The Hillsborough inquests commenced on March 31, 2014 and are the subject of reporting restrictions that have been imposed by the Attorney General's office. Liverpool Football Club is respectful of these restrictions and will therefore only be making available updates from other media channels for the duration of the inquest.

The report below - and the witness testimony contained within it - does not necessarily reflect the views of Liverpool FC. Please be aware that the reports on these pages will contain evidence about the day of the disaster which may be distressing.

To view archive reports from each day of the inquest hearings, click here.

Courtesy of the Liverpool Echo - February 29

A superintendent who looked into the pens at Hillsborough in the minutes before the match was stopped thought the situation was “retrievable”, the inquests heard.

Coroner Sir John Goldring reminded the jury of evidence of senior officers on duty on April 15, 1989, as he continued his summing up for a 15th day.

The court was reminded of the evidence of former Superintendent Roger Greenwood, the officer who stopped the match at 3.06pm.

The jury was shown pictures of Mr Greenwood in front of the central pens where the crush happened at 3.03pm.

The coroner said: “He said, and I’m summarising, that for some time he thought the position was recoverable.

“I think he used that phrase more than once. That was the judgement at the time, he said.”

One photo showed Mr Greenwood appearing to look into the pens.

Sir John said: “He agreed he was about an arm's length from the woman in the light blue top pressed against the railings.

“He agreed he must have been able to see the position of those people in the open pens.

“They were within an arm’s length from where he was standing. Two of the people in the picture are the Hicks sisters.

“He repeated that his judgement at the time was that the situation was completely retrievable.”

The court heard Mr Greenwood ran onto the pitch to stop the match between 3.05pm and 3.06pm.

He spoke to the then assistant chief constable Walter Jackson and then returned to the pens.

In a statement made in 1990, Mr Greenwood said: “I had to concentrate on the disaster itself and deal with it with the resources immediately to hand.

“I expected the control box, who were aware of the seriousness of the situation, to take control.

“I felt as if I was dealing with the disaster alone.”

The coroner also began to sum up the evidence of Mr Jackson during the hearing this morning.

He told the jury: “There was medical evidence that Mr Jackson had a difficulty recollecting things.

“You will need to bear that in mind when you assess the reliability of his evidence.”


The coroner in the Hillsborough inquests today began summing up the evidence of match commander David Duckenfield.

Sir John Goldring continued his summing up for a 15th day, as he told the jury they were expected to retire to consider their decisions on Wednesday, March 9.

He reminded the jury that Mr Duckenfield, who was 70 when he gave evidence last year, had been promoted in the weeks before the FA Cup semi-final on April 15, 1989.

He told the inquests into the 96 deaths that Mr Duckenfield knew on March 20, 1989, when the draw was announced, that he would be taking on the role of match commander.

He said: “He said he never thought of declining it.

“If he refused to command the semi-final, he said, the chief constable would have chosen someone else for promotion.”

Mr Duckenfield had told the court: “I was delighted at the promotion and I didn’t feel at all concerned because I had been given assurances that I had an excellent team around me.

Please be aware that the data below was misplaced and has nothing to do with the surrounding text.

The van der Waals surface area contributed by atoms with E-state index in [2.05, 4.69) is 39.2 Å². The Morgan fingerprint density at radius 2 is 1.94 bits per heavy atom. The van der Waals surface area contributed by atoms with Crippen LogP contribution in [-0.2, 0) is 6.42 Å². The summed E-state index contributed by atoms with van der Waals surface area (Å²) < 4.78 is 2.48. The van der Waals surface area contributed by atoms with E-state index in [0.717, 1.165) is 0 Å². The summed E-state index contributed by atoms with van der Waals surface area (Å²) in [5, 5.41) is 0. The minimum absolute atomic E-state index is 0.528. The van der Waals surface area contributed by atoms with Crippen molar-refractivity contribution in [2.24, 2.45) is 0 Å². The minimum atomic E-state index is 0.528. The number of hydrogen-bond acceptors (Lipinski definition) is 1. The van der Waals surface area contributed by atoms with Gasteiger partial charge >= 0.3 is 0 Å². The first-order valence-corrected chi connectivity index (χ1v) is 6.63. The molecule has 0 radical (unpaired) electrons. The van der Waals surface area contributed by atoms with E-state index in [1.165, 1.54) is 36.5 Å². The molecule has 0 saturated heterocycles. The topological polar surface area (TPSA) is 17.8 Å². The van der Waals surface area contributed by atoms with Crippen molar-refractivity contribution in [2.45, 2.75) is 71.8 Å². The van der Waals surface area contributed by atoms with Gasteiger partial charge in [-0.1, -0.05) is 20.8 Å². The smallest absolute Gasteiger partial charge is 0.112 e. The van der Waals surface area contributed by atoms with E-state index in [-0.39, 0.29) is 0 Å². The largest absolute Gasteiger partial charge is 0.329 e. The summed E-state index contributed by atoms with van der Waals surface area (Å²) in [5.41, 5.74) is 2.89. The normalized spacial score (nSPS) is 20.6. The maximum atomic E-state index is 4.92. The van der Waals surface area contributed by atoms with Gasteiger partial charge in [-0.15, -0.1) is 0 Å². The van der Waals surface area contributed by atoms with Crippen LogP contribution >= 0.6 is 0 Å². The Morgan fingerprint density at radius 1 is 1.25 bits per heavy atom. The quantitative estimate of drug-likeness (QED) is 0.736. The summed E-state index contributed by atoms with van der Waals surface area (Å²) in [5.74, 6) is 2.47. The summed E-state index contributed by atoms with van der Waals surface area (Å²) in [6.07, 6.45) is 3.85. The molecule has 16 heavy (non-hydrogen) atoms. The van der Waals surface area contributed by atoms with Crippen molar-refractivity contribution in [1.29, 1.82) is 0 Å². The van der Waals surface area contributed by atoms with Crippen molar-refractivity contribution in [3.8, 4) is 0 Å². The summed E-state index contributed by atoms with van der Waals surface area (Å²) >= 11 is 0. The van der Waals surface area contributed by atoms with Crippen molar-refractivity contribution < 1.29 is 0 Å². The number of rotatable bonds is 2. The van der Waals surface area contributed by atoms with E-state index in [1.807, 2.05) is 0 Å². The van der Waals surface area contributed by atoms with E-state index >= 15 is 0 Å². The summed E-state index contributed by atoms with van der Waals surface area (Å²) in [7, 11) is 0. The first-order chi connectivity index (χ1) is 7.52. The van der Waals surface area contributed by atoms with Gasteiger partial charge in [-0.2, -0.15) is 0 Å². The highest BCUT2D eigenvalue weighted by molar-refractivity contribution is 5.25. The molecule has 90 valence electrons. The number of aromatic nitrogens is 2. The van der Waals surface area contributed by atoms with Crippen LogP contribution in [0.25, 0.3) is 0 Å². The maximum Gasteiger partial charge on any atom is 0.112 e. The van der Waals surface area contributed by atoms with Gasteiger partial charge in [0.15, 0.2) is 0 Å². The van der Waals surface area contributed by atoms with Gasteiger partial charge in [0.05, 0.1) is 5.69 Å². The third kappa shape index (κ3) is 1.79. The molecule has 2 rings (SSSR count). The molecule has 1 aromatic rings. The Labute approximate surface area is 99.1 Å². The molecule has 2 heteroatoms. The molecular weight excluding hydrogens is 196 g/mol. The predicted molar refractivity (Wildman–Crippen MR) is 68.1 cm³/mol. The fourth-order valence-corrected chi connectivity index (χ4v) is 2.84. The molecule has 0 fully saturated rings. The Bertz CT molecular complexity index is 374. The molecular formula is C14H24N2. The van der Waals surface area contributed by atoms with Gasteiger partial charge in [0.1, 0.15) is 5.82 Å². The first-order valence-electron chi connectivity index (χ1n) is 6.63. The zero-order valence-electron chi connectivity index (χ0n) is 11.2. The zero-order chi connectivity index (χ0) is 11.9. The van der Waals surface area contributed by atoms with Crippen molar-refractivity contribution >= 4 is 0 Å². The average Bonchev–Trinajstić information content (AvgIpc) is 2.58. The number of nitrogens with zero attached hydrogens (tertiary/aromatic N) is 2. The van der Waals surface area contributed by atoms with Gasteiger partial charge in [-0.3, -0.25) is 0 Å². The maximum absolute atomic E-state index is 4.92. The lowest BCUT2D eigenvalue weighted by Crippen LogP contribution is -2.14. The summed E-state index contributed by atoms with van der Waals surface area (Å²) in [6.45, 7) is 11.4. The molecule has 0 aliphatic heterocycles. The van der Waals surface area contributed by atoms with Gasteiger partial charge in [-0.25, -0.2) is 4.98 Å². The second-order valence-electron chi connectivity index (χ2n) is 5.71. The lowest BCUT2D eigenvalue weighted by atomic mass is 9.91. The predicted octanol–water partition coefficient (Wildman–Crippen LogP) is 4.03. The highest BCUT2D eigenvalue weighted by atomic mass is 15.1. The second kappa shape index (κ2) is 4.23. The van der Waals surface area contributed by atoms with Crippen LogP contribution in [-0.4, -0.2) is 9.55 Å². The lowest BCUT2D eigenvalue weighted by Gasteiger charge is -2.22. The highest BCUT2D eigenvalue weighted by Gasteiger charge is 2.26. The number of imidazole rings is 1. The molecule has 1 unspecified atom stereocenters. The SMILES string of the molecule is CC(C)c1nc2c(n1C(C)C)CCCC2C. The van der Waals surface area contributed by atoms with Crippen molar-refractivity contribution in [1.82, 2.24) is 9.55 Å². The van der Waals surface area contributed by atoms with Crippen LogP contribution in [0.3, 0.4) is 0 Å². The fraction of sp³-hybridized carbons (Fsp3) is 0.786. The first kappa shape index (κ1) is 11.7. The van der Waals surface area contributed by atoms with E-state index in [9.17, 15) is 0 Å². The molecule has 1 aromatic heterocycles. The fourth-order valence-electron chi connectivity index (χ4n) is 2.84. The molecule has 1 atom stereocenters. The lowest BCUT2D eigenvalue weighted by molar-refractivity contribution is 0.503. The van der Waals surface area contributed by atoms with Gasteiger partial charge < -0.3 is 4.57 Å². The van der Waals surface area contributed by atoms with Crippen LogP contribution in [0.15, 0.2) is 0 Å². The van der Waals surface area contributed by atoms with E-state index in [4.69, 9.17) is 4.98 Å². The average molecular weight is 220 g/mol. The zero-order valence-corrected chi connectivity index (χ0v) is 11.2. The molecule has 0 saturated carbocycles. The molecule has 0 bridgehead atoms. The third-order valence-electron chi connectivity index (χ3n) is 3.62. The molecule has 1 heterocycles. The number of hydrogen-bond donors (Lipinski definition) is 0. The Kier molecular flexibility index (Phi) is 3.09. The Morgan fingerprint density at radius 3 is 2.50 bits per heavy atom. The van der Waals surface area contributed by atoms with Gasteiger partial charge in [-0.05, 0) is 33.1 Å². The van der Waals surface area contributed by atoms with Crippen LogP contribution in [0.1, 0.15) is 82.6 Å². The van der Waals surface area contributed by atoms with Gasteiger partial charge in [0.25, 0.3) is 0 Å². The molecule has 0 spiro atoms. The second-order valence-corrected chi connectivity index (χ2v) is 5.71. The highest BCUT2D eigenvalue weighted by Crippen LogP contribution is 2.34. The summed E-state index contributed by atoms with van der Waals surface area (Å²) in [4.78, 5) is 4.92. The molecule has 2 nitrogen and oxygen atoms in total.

“I accepted the job and was looking forward to the challenge.”

Sir John said: “There is no evidence to suggest that Mr Duckenfield being a Freemason, as he was, played any part in his promotion.”

Mr Duckenfield said he had a number of other duties in his new role as chief superintendent of F Division, but he said with hindsight he should have thought more about his limited knowledge of the role of match commander.

The coroner said: “He said that, having reflected on it for many years, he was probably not the best man for the job, although he did not think, he said, he was overconfident.”

He added: “He said ‘with hindsight it was a serious mistake’ to accept the role of match commander.”

The court heard that Mr Duckenfield agreed that as match commander he was in overall charge on the day of the semi-final.

Sir John said: “He was or should have been the leader of all the officers policing the match.

“He agreed they were entitled to look to him for instruction and guidance.

“He agreed that to shift blame on others would be disgraceful.

“He said he had not sought to do so.”

Mr Duckenfield said he had visited the stadium twice in April 1989 before the disaster.

He said on one of his visits he went to the club control room, although he was not sure if he was aware of the system for counting fans through turnstiles.

The coroner said: “He agreed that as a reasonable match commander, he should have been aware what the club system could and could not tell him.”

Mr Duckenfield said in the preparation for the semi-final there was no discussion about a contingency plan if large numbers of fans arrived at the same time.

Sir John said: “He finally accepted that there should have been a contingency plan to deal with situations where the available entrances at the ground have proved insufficient to stop unduly large crowds from gathering outside.”

Mr Duckenfield was asked during his evidence about the system of fans “finding their own level” on the Leppings Lane terrace and denied it amounted to police abdicating responsibility.

He said the system required monitoring by all officers concerned, not just those in the police control box.

Sir John said: “He agreed that monitoring the pens was his ultimate responsibility. He failed to do so.”